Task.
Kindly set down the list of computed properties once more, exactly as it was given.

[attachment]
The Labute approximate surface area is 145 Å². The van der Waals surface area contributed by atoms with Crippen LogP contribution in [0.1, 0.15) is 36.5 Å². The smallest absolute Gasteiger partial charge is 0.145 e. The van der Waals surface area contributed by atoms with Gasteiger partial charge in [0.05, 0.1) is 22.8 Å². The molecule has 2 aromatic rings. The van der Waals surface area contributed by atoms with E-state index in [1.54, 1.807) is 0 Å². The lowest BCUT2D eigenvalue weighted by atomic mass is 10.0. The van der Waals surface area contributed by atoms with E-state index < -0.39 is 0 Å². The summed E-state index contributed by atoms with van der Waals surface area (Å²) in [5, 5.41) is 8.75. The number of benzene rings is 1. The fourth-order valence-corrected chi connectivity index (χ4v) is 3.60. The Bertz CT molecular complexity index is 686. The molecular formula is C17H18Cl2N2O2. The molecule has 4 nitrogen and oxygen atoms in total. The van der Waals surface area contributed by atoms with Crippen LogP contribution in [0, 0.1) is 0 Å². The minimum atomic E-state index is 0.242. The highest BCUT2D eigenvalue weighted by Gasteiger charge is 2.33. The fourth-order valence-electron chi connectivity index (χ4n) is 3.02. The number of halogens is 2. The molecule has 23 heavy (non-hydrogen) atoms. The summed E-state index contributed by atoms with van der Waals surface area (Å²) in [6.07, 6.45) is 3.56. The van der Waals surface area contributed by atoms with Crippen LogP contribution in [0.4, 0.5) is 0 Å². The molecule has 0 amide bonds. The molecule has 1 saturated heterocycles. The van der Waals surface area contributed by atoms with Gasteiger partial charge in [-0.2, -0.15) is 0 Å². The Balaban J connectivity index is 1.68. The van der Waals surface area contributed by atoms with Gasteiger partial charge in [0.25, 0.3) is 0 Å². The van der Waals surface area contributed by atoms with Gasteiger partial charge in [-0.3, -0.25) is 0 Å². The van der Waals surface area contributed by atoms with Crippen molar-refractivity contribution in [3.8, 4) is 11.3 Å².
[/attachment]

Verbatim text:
The Labute approximate surface area is 145 Å². The van der Waals surface area contributed by atoms with Crippen LogP contribution in [0.1, 0.15) is 36.5 Å². The smallest absolute Gasteiger partial charge is 0.145 e. The van der Waals surface area contributed by atoms with Gasteiger partial charge in [0.05, 0.1) is 22.8 Å². The molecule has 2 aromatic rings. The van der Waals surface area contributed by atoms with E-state index in [1.54, 1.807) is 0 Å². The lowest BCUT2D eigenvalue weighted by atomic mass is 10.0. The van der Waals surface area contributed by atoms with E-state index < -0.39 is 0 Å². The summed E-state index contributed by atoms with van der Waals surface area (Å²) in [5, 5.41) is 8.75. The number of benzene rings is 1. The fourth-order valence-corrected chi connectivity index (χ4v) is 3.60. The Bertz CT molecular complexity index is 686. The molecular formula is C17H18Cl2N2O2. The molecule has 4 nitrogen and oxygen atoms in total. The van der Waals surface area contributed by atoms with Crippen LogP contribution in [0, 0.1) is 0 Å². The minimum atomic E-state index is 0.242. The highest BCUT2D eigenvalue weighted by Gasteiger charge is 2.33. The fourth-order valence-electron chi connectivity index (χ4n) is 3.02. The number of halogens is 2. The molecule has 23 heavy (non-hydrogen) atoms. The summed E-state index contributed by atoms with van der Waals surface area (Å²) in [6.07, 6.45) is 3.56. The van der Waals surface area contributed by atoms with Crippen LogP contribution in [0.4, 0.5) is 0 Å². The molecule has 0 amide bonds. The molecule has 1 saturated heterocycles. The van der Waals surface area contributed by atoms with Gasteiger partial charge in [-0.2, -0.15) is 0 Å². The Balaban J connectivity index is 1.68. The van der Waals surface area contributed by atoms with Gasteiger partial charge in [0.25, 0.3) is 0 Å². The van der Waals surface area contributed by atoms with Gasteiger partial charge in [-0.3, -0.25) is 0 Å². The van der Waals surface area contributed by atoms with Crippen molar-refractivity contribution in [3.8, 4) is 11.3 Å².